Suicide and biomarkers of gastrointestinal inflammation

Suicide and gastrointestinal inflammation

Suicide mostly occurs in association with neuropsychiatric disorders characterized by neuroinflammation (brain inflammation). Neuroinflammation often results from perturbations of the brain-gut axis, with pro-inflammatory immune signaling from the gut to the brain. An important study just published in Psychiatry Research offers data showing the connection between biomarkers of gastrointestinal inflammation and recent suicide attempt. The authors were motivated by the intent to validate biomarkers to help assess, treat and prevent suicide attempts.

Most attempting suicide have an illness associated with neuroinflammation

“Psychological autopsy and epidemiological studies indicate that more than 90% of people who die by suicide have a diagnosable psychiatric illness, particularly major depression, bipolar disorder, or schizophrenia…The identification of blood-based markers would provide for more personalized methods for the assessment and treatment, and ultimately prevention, of suicide attempts.”

It is an urgent clinical need to identify causes that promote dysregulated activation of the immune system against the neuronal antigens.

The GI tract is often the source of immune activation against the brain

Biomarkers of gastrointestinal inflammation are frequently increased in neuropsychiatric disorders.

“Many individuals with schizophrenia and mood disorders have evidence of immune activation suggesting that immune dysregulation may be part of the etiopathology of these disorders. Studies by our group and others indicate that the gastrointestinal tract is often the primary source of this immune activation as evidenced by increased levels of markers of gastrointestinal inflammation in individuals with serious mental illness.”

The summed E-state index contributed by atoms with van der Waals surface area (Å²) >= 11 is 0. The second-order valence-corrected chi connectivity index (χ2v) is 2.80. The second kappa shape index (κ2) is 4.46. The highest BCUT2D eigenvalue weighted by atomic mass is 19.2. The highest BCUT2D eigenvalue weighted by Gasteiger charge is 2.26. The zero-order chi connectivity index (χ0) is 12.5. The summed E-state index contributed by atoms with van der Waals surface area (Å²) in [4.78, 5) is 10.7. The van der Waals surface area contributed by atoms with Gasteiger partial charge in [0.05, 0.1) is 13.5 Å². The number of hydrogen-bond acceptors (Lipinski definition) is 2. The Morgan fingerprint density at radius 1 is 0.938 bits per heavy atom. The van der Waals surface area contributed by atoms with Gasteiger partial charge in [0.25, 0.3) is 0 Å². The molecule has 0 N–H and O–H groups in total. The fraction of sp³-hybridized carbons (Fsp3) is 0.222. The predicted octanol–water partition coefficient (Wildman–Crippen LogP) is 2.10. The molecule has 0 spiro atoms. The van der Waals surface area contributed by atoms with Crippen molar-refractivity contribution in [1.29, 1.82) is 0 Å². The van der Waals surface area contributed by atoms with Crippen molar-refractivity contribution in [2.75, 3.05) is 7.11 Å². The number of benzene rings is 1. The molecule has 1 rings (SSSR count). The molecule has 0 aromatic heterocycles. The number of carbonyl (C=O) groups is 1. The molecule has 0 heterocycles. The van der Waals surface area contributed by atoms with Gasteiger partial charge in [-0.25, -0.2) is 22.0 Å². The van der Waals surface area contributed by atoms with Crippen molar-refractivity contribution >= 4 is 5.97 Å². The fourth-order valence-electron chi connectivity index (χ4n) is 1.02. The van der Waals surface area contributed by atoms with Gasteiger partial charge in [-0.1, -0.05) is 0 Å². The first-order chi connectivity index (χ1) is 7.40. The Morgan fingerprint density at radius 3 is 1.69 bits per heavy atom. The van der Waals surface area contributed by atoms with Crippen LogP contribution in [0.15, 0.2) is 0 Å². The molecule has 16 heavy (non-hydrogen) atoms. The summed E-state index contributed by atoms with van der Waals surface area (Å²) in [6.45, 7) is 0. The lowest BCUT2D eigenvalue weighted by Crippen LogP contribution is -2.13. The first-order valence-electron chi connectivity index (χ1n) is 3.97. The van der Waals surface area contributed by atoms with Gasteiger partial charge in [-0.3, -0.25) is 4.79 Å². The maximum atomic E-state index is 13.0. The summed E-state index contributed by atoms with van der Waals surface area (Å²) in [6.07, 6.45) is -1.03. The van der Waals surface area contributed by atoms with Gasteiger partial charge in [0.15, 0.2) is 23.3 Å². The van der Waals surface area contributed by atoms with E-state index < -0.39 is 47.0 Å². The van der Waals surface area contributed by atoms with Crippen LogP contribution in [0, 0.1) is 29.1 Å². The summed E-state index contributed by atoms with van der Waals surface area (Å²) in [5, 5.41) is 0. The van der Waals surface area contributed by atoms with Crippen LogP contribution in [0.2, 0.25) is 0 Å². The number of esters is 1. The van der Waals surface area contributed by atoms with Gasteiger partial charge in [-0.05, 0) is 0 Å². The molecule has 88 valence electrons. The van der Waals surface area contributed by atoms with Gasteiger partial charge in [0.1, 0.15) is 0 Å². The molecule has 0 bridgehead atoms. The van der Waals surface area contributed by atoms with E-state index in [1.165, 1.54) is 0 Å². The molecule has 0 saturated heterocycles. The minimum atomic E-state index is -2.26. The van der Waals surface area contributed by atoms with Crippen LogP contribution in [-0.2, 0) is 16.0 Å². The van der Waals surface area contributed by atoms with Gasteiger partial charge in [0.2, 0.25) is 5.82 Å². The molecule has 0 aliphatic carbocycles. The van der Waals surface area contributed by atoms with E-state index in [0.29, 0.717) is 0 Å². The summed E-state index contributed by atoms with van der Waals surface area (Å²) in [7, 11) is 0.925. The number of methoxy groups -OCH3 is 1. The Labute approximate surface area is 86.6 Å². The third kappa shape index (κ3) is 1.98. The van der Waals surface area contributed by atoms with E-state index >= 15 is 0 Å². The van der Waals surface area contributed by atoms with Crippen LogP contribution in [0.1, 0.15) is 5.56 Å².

IBD (inflammatory bowel disease) and celiac disease appear to increase risk for suicide.

“Furthermore, increased rates of suicide and suicide attempts have been found in some populations of individuals with celiac disease or inflammatory bowel diseases.”

But previous studies have focused on a lifetime history rather than attempts, so the authors set out to:

“…examine the association between levels of markers of gastrointestinal inflammation and a recent suicide attempt in individuals with schizophrenia, bipolar disorder or major depressive disorder in comparison with non-psychiatric controls.”

Elevated IL-6

Interleukin-6 (IL-6), a key pro-inflammatory cytokine which can arise from the GI tract, is associated.

“Results from other investigators indicate that inflammation may be associated not only with a proclivity for a psychiatric disorder, but specifically with suicidal behavior. Studies have found an association between a suicide attempt history and the level of cytokines such as IL-6 which are cell signaling molecules involved in the immune response and which can arise from inflammation from many sources, including the gastrointestinal tract”

Gluten and brain inflammation

Neuroinflammation triggered by non-celiac gluten sensitivity is also implicated: